December 18, 2015

18/12/2015: Inner city farming set for freight-ening new technology

A revolutionary new idea has sparked a great deal of enthusiasm across the urban farming market. The latest development  presents the latest in ‘grow anything anywhere’ technology that could see a sharp increase in inner city food growing. But what is this new idea, and is it really such a big deal? 

For company website, click HERE
Hailing from New England, USA, the Leafy Green Machine container is the brainchild of Freight Farms, according to an article recently published by CityLab. Cofounder Brad McNamara had been consulting on rooftop greenhouse construction for several years, driven both by a love for good produce and for activating underutilized city spaces. But those projects can take a couple years, with the permitting and design, and the specific needs of each site make them hard to replicate.

Refrigerated shipping containers made it possible to transport fresh and frozen produce throughout the world. Freight Farms outfits these containers with a vertical hydroponic grow system and LED lights, all of which are digitised to give the farmer detailed data on water flow, temperature, and lighting. They sell for about $80,000 each. McNamara says they’ve sold 50 this year, with customers in 16 states and a few Canadian provinces.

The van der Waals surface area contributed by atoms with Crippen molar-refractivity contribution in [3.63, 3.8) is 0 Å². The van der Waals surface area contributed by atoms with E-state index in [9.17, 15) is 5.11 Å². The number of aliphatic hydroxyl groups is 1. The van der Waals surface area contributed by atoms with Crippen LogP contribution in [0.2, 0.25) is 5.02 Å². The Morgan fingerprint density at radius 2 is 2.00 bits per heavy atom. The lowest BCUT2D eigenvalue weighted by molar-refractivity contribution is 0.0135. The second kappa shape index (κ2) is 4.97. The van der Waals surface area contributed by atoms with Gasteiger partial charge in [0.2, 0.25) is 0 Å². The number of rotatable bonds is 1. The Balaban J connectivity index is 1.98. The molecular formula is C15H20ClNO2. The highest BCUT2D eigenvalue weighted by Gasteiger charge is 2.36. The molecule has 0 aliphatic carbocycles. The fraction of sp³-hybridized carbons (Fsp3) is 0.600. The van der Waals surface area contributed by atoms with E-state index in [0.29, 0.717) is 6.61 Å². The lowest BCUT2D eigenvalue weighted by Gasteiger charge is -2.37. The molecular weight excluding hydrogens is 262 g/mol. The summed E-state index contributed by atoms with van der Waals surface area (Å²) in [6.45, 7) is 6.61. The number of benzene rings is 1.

“We just harvested 50 pounds of baby kale in December and we had our first frost back in October.” The slim profile makes it easy to slip a farm into a city’s in-between spaces: the strips of field wedged between buildings, parking lots that never fill up, undeveloped side lots. Despite its small footprint, a 320-square-foot container can match the yield of a two acre plot of land, the company says, thanks to the highly efficient vertical hydroponics.

But they also get customers in massive food services companies like Sodexo and Aramark, who want to supply their campus food contracts with fresh and locally grown fruits and vegetables. Other buyers are wholesale distributers, the companies that carry produce the last mile to local grocery stores and restaurants. 

Jon Olinto got involved with Freight Farms as a way of supplying fresh greens to b.good, the Boston-based fast-healthy restaurant chain he cofounded. He’d dabbled in urban growing—like cultivating tomatoes in baby pools on the roof of one restaurant—but wanted to expand the supply by installing a freight farm.

One acre in 320 square foot of space. source
It wasn’t so easy at first. The b.good team got turned down by landlord after landlord who didn’t want a farm on their property, but eventually made an arrangement with a property management company and the Massachusetts Department of Transportation to install one under the I-93 overpass. 

They partnered with Scott DeLuca, an ex-finance professional who wanted to start farming, and promised to buy DeLuca’s produce for the b.good restaurants. The first seeds went in at the end of September and have now matured. In the process, the space around the farm has evolved, too.

“Two years ago it really was wasteland—you would never even walk underneath it,” Olinto says. “This dead space has been converted to actually grow fresh veggies. It’s going to be 365 days a year. We just harvested 50 pounds of baby kale in December and we had our first frost back in October.”

Read more HERE.
 

The Global Miller
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